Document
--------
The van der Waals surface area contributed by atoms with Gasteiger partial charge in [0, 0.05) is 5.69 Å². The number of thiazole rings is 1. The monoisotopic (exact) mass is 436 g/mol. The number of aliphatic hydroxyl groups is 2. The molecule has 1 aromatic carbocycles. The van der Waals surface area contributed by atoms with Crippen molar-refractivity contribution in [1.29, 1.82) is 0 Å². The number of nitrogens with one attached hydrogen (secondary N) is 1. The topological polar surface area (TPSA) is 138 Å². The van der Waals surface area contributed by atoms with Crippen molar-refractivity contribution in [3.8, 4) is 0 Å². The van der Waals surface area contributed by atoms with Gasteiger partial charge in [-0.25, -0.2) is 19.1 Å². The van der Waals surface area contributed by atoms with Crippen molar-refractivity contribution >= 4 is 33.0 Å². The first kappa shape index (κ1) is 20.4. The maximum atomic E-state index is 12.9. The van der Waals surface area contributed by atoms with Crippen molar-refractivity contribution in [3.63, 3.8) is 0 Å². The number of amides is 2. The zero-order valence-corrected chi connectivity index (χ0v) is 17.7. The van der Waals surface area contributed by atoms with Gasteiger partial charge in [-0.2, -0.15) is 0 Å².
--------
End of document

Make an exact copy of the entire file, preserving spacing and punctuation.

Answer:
The van der Waals surface area contributed by atoms with Gasteiger partial charge in [0, 0.05) is 5.69 Å². The number of thiazole rings is 1. The monoisotopic (exact) mass is 436 g/mol. The number of aliphatic hydroxyl groups is 2. The molecule has 1 aromatic carbocycles. The van der Waals surface area contributed by atoms with Crippen molar-refractivity contribution in [1.29, 1.82) is 0 Å². The number of nitrogens with one attached hydrogen (secondary N) is 1. The topological polar surface area (TPSA) is 138 Å². The van der Waals surface area contributed by atoms with Crippen molar-refractivity contribution in [3.8, 4) is 0 Å². The van der Waals surface area contributed by atoms with Gasteiger partial charge in [-0.25, -0.2) is 19.1 Å². The van der Waals surface area contributed by atoms with Crippen molar-refractivity contribution >= 4 is 33.0 Å². The first kappa shape index (κ1) is 20.4. The maximum atomic E-state index is 12.9. The van der Waals surface area contributed by atoms with Crippen molar-refractivity contribution in [3.63, 3.8) is 0 Å². The number of amides is 2. The zero-order valence-corrected chi connectivity index (χ0v) is 17.7. The van der Waals surface area contributed by atoms with Gasteiger partial charge in [-0.2, -0.15) is 0 Å².